As for the way in which Dean died, suicide was always going to be the most interesting option dramatically. Murder would make the story into a crime or revenge drama, illness or accident didn't give the amount of dramatic scope I wanted for the length of the play. Making Dean suicidal meant that his journey would be an internal one, his battle would be with himself as well as with the characters and attitudes of the world he finds himself in. And of course, suicide is something that is frighteningly common in young men, and something we still don't talk about enough. At the time of writing, two young men who were in my year at school have committed suicide; I have met others of my age who have tried. Whilst I didn't want Dean's suicide to overshadow the rest of his character, it wasn't something that could be skirted around either. And with so many negative media depictions of the mentally ill, it seemed important that Dean would be the one character not to be a bit of an outcast - unlike the other three, he is generally easygoing, charismatic, the one we'd all want to have a pint with; but also the one who experienced despair so deep that he ended his own life.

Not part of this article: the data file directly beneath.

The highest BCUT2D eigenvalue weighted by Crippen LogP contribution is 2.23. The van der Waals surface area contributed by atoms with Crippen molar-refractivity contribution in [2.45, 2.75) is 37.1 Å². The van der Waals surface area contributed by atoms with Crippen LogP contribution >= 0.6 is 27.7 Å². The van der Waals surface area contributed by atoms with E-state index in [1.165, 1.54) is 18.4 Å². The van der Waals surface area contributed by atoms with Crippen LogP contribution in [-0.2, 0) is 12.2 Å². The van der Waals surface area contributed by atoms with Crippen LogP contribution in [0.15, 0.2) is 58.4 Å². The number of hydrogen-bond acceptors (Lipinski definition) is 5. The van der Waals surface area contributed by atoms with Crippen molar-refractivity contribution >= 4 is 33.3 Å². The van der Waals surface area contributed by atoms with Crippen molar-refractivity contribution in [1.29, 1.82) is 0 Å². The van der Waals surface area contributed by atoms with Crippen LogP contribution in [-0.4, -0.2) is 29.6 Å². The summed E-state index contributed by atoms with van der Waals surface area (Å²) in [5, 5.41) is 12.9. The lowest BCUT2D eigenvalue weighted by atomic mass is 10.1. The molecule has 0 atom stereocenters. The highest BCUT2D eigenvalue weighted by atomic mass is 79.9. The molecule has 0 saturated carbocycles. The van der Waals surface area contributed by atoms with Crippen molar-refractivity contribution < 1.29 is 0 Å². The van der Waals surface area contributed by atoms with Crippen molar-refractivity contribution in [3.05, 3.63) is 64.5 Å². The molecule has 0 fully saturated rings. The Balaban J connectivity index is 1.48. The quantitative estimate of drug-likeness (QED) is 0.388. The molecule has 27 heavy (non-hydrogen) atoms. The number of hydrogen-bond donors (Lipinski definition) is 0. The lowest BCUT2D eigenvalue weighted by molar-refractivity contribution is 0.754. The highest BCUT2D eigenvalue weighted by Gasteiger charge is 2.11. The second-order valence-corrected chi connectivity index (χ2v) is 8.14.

The other side of Dean's story is his relationship with Jess - though this is arguably more life-changing for her than it is for him. This is where we see the man Dean was in happier times and, in true love story fashion, Jess becomes his main reason to keep living - or trying to live, as the case may be. When Giving up the Ghost was first workshopped in front of an audience in Glasgow, the question of whether Jess and Dean's love should triumph caused quite a debate - but you'll need to buy a ticket to find out if they get their happy ending.